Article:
Systematic reviews in policy making

2020-01-27 connect evidence-informed decision-making learns publication report

For policymakers and stakeholders the challenge in using research evidence has shifted from making the best possible use of local studies to: (1) finding systematic reviews that address their many questions related to the policy issue at hand; (2) deriving insights from the reviews for a particular context (which may differ from where the studies included in the review were conducted); and (3) combining these insights with the insights from local data and studies and from local tacit (‘‘how to’’) knowledge and other forms of knowledge.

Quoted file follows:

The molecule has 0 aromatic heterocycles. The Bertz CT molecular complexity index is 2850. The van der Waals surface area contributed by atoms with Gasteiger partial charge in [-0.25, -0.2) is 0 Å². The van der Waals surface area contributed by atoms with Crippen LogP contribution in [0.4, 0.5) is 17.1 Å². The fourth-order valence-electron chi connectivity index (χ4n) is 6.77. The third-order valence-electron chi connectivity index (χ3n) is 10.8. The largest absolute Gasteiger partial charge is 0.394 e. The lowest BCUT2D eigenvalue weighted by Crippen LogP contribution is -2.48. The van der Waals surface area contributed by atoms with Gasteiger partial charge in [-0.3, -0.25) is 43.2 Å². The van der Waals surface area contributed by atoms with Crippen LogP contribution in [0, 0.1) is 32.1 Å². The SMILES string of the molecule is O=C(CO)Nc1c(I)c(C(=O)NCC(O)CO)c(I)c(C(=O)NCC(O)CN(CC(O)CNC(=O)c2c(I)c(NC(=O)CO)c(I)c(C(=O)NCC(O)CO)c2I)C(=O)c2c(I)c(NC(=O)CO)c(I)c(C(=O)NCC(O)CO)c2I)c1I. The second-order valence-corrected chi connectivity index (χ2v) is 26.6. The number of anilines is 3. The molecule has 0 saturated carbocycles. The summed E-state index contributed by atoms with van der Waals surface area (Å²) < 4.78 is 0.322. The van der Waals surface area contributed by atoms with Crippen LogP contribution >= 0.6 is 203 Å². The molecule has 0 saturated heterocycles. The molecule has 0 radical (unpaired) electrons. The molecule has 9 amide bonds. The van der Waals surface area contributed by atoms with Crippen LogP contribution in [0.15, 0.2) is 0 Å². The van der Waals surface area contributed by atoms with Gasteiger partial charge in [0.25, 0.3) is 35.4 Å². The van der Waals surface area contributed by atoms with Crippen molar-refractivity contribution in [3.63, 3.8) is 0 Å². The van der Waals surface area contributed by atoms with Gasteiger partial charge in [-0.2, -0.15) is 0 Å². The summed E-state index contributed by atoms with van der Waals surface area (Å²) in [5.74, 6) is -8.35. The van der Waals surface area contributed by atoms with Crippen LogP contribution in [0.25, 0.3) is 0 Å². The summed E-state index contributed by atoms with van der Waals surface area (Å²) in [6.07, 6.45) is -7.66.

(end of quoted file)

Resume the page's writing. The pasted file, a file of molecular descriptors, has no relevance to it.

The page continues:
Policymakers and stakeholders then need many types of systematic reviews, for these reviews to be packaged in different ways in order to facilitate their use in policymaking, and more generally for their use of the reviews to be supported in multiple complementary ways. The same holds true for health system managers, including those working in hospitals, nongovernmental organizations, and many others settings. In some countries these managers are counted as policymakers, and in others they are counted as stakeholders. In all countries they are decision makers in their own right. Much of what follows applies to health system managers as well.